Cancer Prevention Study-3 will give scientists a better understanding of cancer causes and prevention.

The society is looking for local men and women between the ages of 30-65 from various racial/ethnic backgrounds with no personal history of cancer to help reach full enrollment of at least 300,000 people.

The opportunity for residents to enroll in CPS-3 will take place at NorthShore Glenbrook Hospital, 2100 Pfingsten Rd., from 7:30–11:30 a.m. on June 27

Signing up requires a one-time in-person visit to read and sign a consent form, complete a survey, have your waist measured, and give a small non-fasting blood sample like what you’d do during a routine doctor visit.

Participants will also complete a more detailed survey at home and will continue to receive periodic follow-up surveys in the future that researchers will use to look for more clues to cancer’s causes.

“Many individuals diagnosed with cancer struggle to answer the question, ‘what caused my cancer?’ In many cases, we don’t know the answer,” said Dr. Alpa V. Patel, principal investigator of CPS-3. “CPS-3 will help us better understand what factors cause cancer, and once we know that, we can be better equipped to prevent cancer.”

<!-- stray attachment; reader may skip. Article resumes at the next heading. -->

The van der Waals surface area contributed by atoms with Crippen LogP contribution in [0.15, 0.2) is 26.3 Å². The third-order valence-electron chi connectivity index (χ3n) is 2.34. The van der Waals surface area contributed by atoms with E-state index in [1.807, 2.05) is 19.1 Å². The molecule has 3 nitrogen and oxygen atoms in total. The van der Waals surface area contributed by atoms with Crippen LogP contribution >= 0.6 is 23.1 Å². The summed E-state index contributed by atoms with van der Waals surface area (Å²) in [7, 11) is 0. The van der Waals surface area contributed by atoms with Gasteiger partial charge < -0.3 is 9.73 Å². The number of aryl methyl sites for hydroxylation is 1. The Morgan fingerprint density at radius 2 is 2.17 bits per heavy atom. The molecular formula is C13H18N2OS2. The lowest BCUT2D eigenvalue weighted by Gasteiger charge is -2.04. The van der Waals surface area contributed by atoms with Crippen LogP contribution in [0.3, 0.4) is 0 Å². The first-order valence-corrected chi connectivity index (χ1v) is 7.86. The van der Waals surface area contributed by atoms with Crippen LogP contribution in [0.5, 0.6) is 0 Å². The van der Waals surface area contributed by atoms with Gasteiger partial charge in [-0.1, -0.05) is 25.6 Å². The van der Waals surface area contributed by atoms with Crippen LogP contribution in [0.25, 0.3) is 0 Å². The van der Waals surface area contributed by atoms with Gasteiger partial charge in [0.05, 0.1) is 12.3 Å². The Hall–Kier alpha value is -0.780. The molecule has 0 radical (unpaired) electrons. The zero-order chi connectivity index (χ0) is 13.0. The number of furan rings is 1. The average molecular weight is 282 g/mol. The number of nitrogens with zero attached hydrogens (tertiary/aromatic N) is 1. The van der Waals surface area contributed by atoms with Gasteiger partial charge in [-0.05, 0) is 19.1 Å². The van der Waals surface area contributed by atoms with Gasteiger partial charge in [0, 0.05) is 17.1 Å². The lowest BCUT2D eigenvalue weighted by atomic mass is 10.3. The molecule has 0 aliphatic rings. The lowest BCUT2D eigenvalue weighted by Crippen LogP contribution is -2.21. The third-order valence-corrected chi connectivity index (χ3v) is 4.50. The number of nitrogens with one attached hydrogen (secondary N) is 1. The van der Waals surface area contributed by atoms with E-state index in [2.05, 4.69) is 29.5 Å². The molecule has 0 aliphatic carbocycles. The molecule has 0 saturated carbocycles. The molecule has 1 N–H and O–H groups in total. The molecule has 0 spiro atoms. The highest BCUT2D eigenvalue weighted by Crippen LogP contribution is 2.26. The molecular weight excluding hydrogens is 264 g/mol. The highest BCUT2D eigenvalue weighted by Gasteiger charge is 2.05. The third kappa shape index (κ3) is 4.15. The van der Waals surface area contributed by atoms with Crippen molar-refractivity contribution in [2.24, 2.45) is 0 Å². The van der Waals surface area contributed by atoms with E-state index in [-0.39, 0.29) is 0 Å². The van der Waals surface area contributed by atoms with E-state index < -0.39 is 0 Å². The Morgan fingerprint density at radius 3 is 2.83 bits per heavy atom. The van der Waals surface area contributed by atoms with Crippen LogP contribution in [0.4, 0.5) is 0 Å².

CPS-3 is the latest addition to the Society’s groundbreaking cancer prevention studies, which have been instrumental in helping identify major factors that can affect cancer risk. Researchers say CPS-3 holds the best hope of identifying new and emerging cancer risks. But its success depends on members of the community becoming involved. Researchers will use data from CPS-3 to build on evidence from those earlier cancer prevention studies, which began in the 1950s and involved hundreds of thousands of volunteer participants.